In a subdued speech at the end of a rough week, Virginia Sen. George Allen didn't mention anything to the evangelical Family Research Council about his discovery of his Jewish heritage. He didn't reassure his audience that, as he had told the Richmond Times-Dispatch, "I still had a ham sandwich for lunch. And my mother made great pork chops." And he didn't apologize for the umpteenth time for using a North African racial slur, "macaca" (monkey), against an American student of Indian descent who works for his Democratic opponent, James Webb. Instead, Allen talked at length about his devotion to "the values of family and honesty." The irony escaped him. After all, the main reason he's self-destructing as a national political figure is concern over whether he's honest about his family and himself.
It won't matter in the election that Allen's maternal grandparents were Jewish. Similar stories of Jewish ancestry during the presidential campaigns of John Kerry and Wesley Clark were treated as curiosities, without political consequence. But political damage is cumulative and character-driven; developments that might otherwise be one-day stories end up crystallizing deeper doubts about a candidate. The "macaca" incident belied Allen's claim that he had moved past his early intolerance and reputation as a bully. And the ham-sandwich line signaled that the man who only a few months ago was considered a strong candidate for the 2008 GOP nomination for president may--how to put this gently?--lack the reflective qualities the country is looking for in the post-Bush years. When Allen angrily told a reporter during a debate last week that she was "making aspersions about people because of their religious beliefs," as if Jewish roots were something to be ashamed of, he seemed out of control. Despite more than a decade as governor and senator, Allen is facing a dangerous question: who is this guy, anyway?
Discerning Virginians have long known that Allen's tobacco-chewing good-ole-boy personality is the product of an adolescent affectation. The son of legendary Los Angeles Rams and Washington Redskins football coach George Allen, he was raised in Chicago and Los Angeles. For a Northern kid who never lived in the South, he developed a strange affinity for the Confederacy (which lasted well into his governorship), decorating his car with Confederate decals and even wearing a Stars and Bars lapel pin in his graduation picture at Palos Verde High School.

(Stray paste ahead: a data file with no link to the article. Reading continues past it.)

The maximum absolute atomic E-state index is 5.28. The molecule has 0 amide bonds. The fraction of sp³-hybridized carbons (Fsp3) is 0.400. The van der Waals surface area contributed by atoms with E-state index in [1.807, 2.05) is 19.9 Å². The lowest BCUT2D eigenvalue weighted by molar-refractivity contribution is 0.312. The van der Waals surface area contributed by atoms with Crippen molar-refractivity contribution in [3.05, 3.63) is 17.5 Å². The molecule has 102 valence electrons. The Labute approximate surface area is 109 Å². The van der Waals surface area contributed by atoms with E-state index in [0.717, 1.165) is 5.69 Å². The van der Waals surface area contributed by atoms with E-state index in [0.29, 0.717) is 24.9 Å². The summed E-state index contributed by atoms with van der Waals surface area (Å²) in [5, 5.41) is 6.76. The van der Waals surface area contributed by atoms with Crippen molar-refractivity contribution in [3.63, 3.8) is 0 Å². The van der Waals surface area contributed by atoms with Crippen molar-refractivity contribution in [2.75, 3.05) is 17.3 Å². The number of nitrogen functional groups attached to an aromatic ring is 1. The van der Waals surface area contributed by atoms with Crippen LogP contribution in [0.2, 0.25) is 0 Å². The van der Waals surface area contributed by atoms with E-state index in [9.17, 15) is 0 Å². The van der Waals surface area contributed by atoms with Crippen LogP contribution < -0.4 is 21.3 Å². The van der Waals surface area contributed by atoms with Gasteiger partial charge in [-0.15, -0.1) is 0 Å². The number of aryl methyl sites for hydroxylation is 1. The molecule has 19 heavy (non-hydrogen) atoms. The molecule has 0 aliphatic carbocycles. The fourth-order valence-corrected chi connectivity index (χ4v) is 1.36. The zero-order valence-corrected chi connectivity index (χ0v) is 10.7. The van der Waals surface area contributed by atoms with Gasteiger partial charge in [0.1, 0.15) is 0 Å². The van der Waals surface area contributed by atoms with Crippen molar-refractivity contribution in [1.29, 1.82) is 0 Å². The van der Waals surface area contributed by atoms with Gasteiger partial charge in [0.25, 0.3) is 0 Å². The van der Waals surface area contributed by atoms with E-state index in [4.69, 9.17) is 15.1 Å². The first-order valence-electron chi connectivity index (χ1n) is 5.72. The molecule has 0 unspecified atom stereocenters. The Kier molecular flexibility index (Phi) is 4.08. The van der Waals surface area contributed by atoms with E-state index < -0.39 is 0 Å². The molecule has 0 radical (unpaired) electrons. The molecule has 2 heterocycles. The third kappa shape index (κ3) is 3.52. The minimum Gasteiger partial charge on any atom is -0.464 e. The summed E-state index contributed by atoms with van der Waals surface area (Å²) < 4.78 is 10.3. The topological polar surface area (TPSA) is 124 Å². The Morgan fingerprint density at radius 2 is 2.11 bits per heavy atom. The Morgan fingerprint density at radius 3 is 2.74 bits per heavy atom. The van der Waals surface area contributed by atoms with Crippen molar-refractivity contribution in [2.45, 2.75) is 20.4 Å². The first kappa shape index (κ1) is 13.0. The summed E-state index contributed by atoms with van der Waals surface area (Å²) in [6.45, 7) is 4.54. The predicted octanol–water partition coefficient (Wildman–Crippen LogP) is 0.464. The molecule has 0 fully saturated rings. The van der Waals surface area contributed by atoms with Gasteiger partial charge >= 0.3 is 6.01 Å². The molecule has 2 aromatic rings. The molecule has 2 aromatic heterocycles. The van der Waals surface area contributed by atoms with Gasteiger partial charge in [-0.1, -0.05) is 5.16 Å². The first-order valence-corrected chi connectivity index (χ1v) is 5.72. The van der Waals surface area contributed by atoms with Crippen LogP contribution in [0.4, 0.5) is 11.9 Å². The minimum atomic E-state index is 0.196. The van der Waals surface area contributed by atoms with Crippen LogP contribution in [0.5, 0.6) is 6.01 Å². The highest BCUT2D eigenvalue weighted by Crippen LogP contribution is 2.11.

None of this ancient history would matter if Allen didn't seem to be dissembling. High-school classmates recall that before a basketball game against a black team, he and friends secretly scrawled anti-white racial slurs on their school building, in an attempt to build resentment toward the black players. When asked last spring by Ryan Lizza of The New Republic about the incident, he denied any racial dimension. The same trouble with a straight answer characterized his serial "macaca" explanations. First he said he didn't know what the word meant, then that he made it up from the word "Mohawk," and, most recently, that it's Italian for "buffoon." His insistence that he never heard the word growing up (backed last week by his mother) doesn't sound credible, given that the slur was common in the colonial Tunisian community in which she was raised.
After reports of Allen's Jewish roots surfaced in a Jewish newspaper, The Forward, in August, Allen's mother finally explained to him the family's history. She said that she hid the truth because her husband worried that his early coaching career at California's Whittier College (where in 1952 he befriended an alumnus named Richard Nixon, whose anti-Semitic rants were later caught on the Watergate tapes) might be harmed if it were known he was married to a Jew. Such family secrets were common then.
But once again, Allen has refused to be straightforward. A month after he learned the truth, he continued to conceal it by answering in last week's debate: "My mother's French-Italian with a little Spanish blood in her. And I was raised as she was, as far as I know, raised as a Christian." It wasn't as far as he knew. By then he knew further, but chose not to share it, ostensibly at the request of his mother. After he finally issued a statement confirming the story, Allen suddenly began to play the religion card, suggesting that people were blaming his mother for the "macaca" slur because "either she or her father was Jewish." From denial to victimhood in three days.
None of this may matter. Allen has more money than decorated Vietnam vet and former Navy secretary Webb, and money is critical in Senate races. But if Webb wins, it will be because, in his awkward rookie way, he's more authentic than Allen. You get the sense that he knows who he is and where he comes from, and if he didn't know, he'd find out--and hold the ham sandwich on the High Holidays.